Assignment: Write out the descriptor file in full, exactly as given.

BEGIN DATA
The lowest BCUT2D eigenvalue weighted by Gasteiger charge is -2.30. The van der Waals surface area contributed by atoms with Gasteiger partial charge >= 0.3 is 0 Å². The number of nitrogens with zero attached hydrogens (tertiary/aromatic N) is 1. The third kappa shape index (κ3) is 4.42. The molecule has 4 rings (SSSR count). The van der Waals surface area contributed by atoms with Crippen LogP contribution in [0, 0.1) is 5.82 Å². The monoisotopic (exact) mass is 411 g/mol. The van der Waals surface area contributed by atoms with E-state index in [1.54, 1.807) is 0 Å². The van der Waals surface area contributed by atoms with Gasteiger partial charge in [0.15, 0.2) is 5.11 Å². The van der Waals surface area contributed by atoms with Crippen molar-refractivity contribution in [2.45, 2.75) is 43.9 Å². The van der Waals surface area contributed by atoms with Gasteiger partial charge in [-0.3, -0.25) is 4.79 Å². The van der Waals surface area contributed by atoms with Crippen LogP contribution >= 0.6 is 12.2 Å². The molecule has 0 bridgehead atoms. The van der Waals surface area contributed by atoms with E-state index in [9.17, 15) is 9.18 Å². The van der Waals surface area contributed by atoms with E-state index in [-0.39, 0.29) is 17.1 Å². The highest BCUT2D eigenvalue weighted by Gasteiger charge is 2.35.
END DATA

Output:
The lowest BCUT2D eigenvalue weighted by Gasteiger charge is -2.30. The van der Waals surface area contributed by atoms with Gasteiger partial charge >= 0.3 is 0 Å². The number of nitrogens with zero attached hydrogens (tertiary/aromatic N) is 1. The third kappa shape index (κ3) is 4.42. The molecule has 4 rings (SSSR count). The van der Waals surface area contributed by atoms with Crippen LogP contribution in [0, 0.1) is 5.82 Å². The monoisotopic (exact) mass is 411 g/mol. The van der Waals surface area contributed by atoms with E-state index in [1.54, 1.807) is 0 Å². The van der Waals surface area contributed by atoms with Gasteiger partial charge in [0.15, 0.2) is 5.11 Å². The van der Waals surface area contributed by atoms with Crippen molar-refractivity contribution in [2.45, 2.75) is 43.9 Å². The van der Waals surface area contributed by atoms with Gasteiger partial charge in [-0.3, -0.25) is 4.79 Å². The van der Waals surface area contributed by atoms with Crippen LogP contribution >= 0.6 is 12.2 Å². The molecule has 0 bridgehead atoms. The van der Waals surface area contributed by atoms with E-state index in [9.17, 15) is 9.18 Å². The van der Waals surface area contributed by atoms with E-state index in [-0.39, 0.29) is 17.1 Å². The highest BCUT2D eigenvalue weighted by Gasteiger charge is 2.35.